Pharm giant suspected of bribery in China

CHINA - Allegations by a whistle-blower that French pharmaceutical giant Sanofi-Aventis bribed more than 500 doctors in China in late 2007 to boost its sales are being taken "very seriously" by the company.

An anonymous whistle-blower on Thursday told the 21st Century Business Herald newspaper that Sanofi staff paid about 1.69 million yuan (S$336,000) in bribes to 503 doctors at 79 hospitals in Beijing, Shanghai, Hangzhou and Guangzhou in November 2007. The company also allegedly bribed 43 doctors at five hospitals in Beijing in the form of cash payments and gifts each month from May to October in 2007.

The allegations come after four Chinese executives from British drug firm GlaxoSmithKline were detained last month for suspected bribery and tax-related violations. China's top economic planner is currently investigating 60 foreign and domestic pharmaceutical companies over their prices.

British drugmaker AstraZeneca and Belgian drugmaker UCB recently admitted they are being investigated by Chinese authorities.

The 21st Century Business Herald, based in Guangzhou, Guangdong province, surmised that the whistle-blower worked in Sanofi-Aventi's upper management in China based on the nature of the content provided to the publication.

The whistle-blower said the bribes were given in the name of research spending and would only give the name "Pei Gen" to the newspaper.

"Sanofi is confident in our business operations in China and committed to conducting its business globally with integrity. We are determined to respect the ethical principles governing our activities and are committed to abiding by the laws and regulations that apply in each country where we operate. We have zero tolerance to any unethical practice," the company said. "At this time, it would be premature to comment on events that may have occurred in 2007."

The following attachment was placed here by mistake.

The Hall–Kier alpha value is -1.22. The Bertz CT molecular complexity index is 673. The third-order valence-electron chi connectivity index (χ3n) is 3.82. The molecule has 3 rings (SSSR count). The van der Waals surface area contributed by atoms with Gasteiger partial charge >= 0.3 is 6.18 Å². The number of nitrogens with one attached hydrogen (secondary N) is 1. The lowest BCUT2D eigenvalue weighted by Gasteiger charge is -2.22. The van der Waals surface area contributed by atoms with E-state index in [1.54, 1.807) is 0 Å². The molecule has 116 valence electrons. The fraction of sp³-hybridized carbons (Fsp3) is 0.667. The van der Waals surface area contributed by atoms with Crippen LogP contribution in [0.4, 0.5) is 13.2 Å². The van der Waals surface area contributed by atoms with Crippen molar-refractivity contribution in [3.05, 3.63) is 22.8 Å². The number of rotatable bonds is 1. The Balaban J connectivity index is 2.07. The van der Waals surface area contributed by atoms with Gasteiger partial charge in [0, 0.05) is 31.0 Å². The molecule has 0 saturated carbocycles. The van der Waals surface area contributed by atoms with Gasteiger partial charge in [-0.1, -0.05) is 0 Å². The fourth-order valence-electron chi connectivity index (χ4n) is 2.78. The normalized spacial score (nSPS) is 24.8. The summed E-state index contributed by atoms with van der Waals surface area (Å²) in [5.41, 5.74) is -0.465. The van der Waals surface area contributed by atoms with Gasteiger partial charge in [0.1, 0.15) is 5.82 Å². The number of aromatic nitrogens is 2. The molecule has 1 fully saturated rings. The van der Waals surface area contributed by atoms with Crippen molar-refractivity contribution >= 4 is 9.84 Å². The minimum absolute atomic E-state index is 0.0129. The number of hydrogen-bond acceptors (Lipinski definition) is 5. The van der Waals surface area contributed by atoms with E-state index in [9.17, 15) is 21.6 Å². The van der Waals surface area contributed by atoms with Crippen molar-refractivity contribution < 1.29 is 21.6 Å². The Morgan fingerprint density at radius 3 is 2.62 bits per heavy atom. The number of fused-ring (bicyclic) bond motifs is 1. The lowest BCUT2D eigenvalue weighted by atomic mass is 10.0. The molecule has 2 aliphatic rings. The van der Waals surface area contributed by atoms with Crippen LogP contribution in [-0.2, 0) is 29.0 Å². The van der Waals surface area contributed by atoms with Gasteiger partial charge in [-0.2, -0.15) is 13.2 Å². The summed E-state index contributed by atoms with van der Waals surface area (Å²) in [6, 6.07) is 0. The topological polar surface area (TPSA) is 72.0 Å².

The National Health and Family Planning Commission recently passed a plan to fight what it called inappropriate behaviour in selling medicine. Li Bin, head of the commission, stressed in July that medical reform is needed to combat bribery in an industry where many Chinese hospitals rely on the sale of medicine.

Currently, the central government sets a pricing standard for medical services provided by public hospitals. Many experts believe the policy keeps the price of services at an artificially low level and puts pressure on hospitals and doctors to sell more medicine and possibly accept bribes.

In 2012, Beijing introduced new regulations on public hospitals to emphasise quality medical services and discourage hospitals and doctors from relying on the number of prescriptions they dole out.

As part of the reform, some hospitals are required to sell medicine at cost, but they are allowed to charge 42 yuan to 100 yuan in consultation fees (health insurance companies are required to reimburse the 40 yuan to the patient). Before the reforms, a consultation would cost between 5 yuan to 14 yuan.

But Niu Zhengqian, deputy director of the Chinese Pharmaceutical Enterprises Association, said the key to preventing doctors from excessively prescribing medicine lies in changing the way the healthcare insurance industry pays hospitals.

"Currently the public healthcare insurance sector pays hospitals based on each item of the service they provide, encouraging them to choose more expensive items, from which doctors can get more illegal kickbacks," Niu said.

An advanced payment system is also effective, said Wang Hongzhi, a healthcare industry consultant. With this plan, a local government healthcare agency pays a hospital a specified amount of money to cover healthcare fees. If there is a surplus, the hospital pockets it; if there is a deficit, it must share the costs with the local agency.

"If the market is more competitive and there are more private healthcare providers, that will also help solve problems in the industry," Niu said.

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